How to Grow a Lush Lawn from Seed

Imagine there’s a large area in your garden that is bare and scruffy and you’ve decided it would be nice to transform it into a lush lawn. Rather than buying rolls of turf you quite like the idea of using lawn seed. That’s great, because it’s cheaper than turf and there’s a much wider choice of seed for particular conditions. With good soil preparation, sowing a new lawn with seed is not complicated. Follow the steps below for the best possible results.

Here, Mike James has put together a plan of growing a lush lawn from seed – on the advice of friend and landscaping star, Andy Sturgeon:

What type of grass seed should I choose?

With such a range of seed mixtures available, choosing the right one for your lawn can sometimes be confusing. Consider what you’re looking for as far as maintenance and hardiness are concerned and bear this in mind. Generally, seed mixtures fall into three main categories:

  • General purpose lawn: This is the most popular, and is a mix of durable grasses, perfect for areas where there’s plenty of activity or wear and tear from pets and children. This type of lawn grows quite quickly and will need regular mowing.
  • Luxury or fine lawn: This is a mix of fine-leaf grasses not suitable for pets, children or high traffic. It’s rather slow growing, has a very fine appearance, will need mowing but a lot less than general purpose lawns.
  • Shady lawn: If your lawn is in an area of shade, then this mix is the right choice. But take care because this seed only tolerates light to medium shade and the grass is not very hard-wearing.

Choose the best possible seed mix

Remember, you get what you pay for, so it’s a good idea to spend a little bit more and buy a well-known, reputable brand of seed – ask your supplier to recommend a good mix.

When is the best time to sow a new lawn?

Because the soil is moist and not too cold or too warm, the ideal time to seed a new lawn is in early autumn or mid-spring. Germination of the seed normally takes around 7-10 days.

Preparing the seed bed

  • First, remove or eliminate all weeds before preparing the seed bed for sowing. Use a weed killer, or better still weed by hand. It’s not a good idea to use a residual weed killer, as this remains in the soil and will stop the seed from germinating.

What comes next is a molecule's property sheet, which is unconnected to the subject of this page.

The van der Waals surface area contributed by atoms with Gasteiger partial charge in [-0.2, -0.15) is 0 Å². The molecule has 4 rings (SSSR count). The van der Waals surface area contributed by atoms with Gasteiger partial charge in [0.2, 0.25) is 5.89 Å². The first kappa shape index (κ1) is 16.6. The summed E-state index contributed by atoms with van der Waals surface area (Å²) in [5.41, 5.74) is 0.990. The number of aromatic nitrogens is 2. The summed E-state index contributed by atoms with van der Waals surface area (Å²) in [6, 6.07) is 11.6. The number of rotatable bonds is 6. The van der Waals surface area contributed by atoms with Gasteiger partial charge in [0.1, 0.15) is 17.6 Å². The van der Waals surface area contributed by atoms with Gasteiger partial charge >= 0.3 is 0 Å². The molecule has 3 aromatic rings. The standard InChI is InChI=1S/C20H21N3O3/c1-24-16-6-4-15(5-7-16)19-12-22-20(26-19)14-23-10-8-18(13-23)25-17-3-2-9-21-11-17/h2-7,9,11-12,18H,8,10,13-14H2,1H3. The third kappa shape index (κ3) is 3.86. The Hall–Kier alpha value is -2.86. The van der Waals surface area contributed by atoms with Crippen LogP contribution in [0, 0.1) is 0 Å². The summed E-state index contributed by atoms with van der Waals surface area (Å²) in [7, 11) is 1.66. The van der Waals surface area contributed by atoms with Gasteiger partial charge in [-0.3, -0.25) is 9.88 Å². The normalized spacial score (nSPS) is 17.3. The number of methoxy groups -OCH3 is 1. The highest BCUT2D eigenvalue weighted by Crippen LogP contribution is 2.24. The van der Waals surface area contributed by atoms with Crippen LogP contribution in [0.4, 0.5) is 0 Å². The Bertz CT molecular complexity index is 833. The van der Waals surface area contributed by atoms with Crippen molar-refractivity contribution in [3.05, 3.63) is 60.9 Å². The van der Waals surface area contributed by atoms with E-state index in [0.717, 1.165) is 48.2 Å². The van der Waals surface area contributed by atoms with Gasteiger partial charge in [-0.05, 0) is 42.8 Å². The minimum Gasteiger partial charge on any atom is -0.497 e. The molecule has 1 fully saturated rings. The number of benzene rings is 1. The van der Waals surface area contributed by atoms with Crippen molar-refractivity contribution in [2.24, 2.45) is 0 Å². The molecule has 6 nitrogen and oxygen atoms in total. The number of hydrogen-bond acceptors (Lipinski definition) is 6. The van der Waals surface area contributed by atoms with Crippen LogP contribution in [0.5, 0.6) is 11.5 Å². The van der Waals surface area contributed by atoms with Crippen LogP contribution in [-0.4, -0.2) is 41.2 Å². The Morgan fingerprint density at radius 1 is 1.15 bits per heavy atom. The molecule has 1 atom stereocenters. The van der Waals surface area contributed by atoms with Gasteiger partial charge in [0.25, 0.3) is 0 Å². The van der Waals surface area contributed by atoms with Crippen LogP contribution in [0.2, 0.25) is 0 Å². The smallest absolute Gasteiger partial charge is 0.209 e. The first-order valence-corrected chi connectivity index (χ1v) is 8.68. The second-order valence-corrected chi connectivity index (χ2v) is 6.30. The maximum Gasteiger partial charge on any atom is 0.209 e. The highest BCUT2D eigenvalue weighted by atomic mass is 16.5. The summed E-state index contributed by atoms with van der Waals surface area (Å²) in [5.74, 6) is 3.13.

• Dig over the whole area to a depth of somewhere around 8-10 inches (20-25 cm).
  • Mix in a good amount of well-rotted manure and let this settle for anywhere up to five to six weeks, or even more.
  • Before sowing, remove any weeds that may have sprung up since you mixed in the manure, then tread up and down the area to flatten the soil.
  • Rake in different directions until you have a finely-tilled soil in which to sow the seed.
  • Mix in some general purpose fertilizer – 70g per square metre should do the trick.

Sowing the seed

Your seed supplier will have advised you how much seed mix you’ll need for the area to be sown. Now sow as follows:

  • Divide up the area into square metres and sow half the seed over the whole area, working in parallel rows lengthways. Then do the same with the remaining seed, but this time work widthways.
  • Cover the sown area by lightly raking over the soil.
  • Water very gently with a light sprinkler and keep the soil slightly moist while the seeds germinate and the seedlings establish themselves.
  • To stop birds eating the seed, cover the area with fine netting.

What to do when the seed starts growing

  • When your grass has grown to about 5-7 cm high (2-3 inches), use a light garden roller to depress the soil, or else tread on the area to flatten it.
  • A few days after this, mow the lawn and cut about a third of its length. Ideally, you should use a sharp-bladed cylinder mower, but remove the front roller of the mower so as not to flatten the grass.
  • If you’ve sown your seed in the autumn, no further mowing will be needed until the following spring. For seed sown in spring, keep mowing every 3 to 7 days and progressively reduce the height of the cut to that of a mature lawn.
  • Keep off the grass during the first season.
  • You won’t need to feed spring-sown grass in the first autumn but you should feed autumn-sown lawns in the spring immediately following sowing.
  • Some weeds will undoubtedly germinate in your new lawn, so remove these as soon as possible.

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  1. What a time we had with this! Not long after sowing the seeds, I noticed big brown pyramids around the yard–a good 6 inches tall. It was grass seed! Ants had busily set to work gathering up the seed. I could not believe how much they scooped up! I found it was best to sow right before (like minutes before, or even during) a few days of rain, when the ants aren’t out and about as much.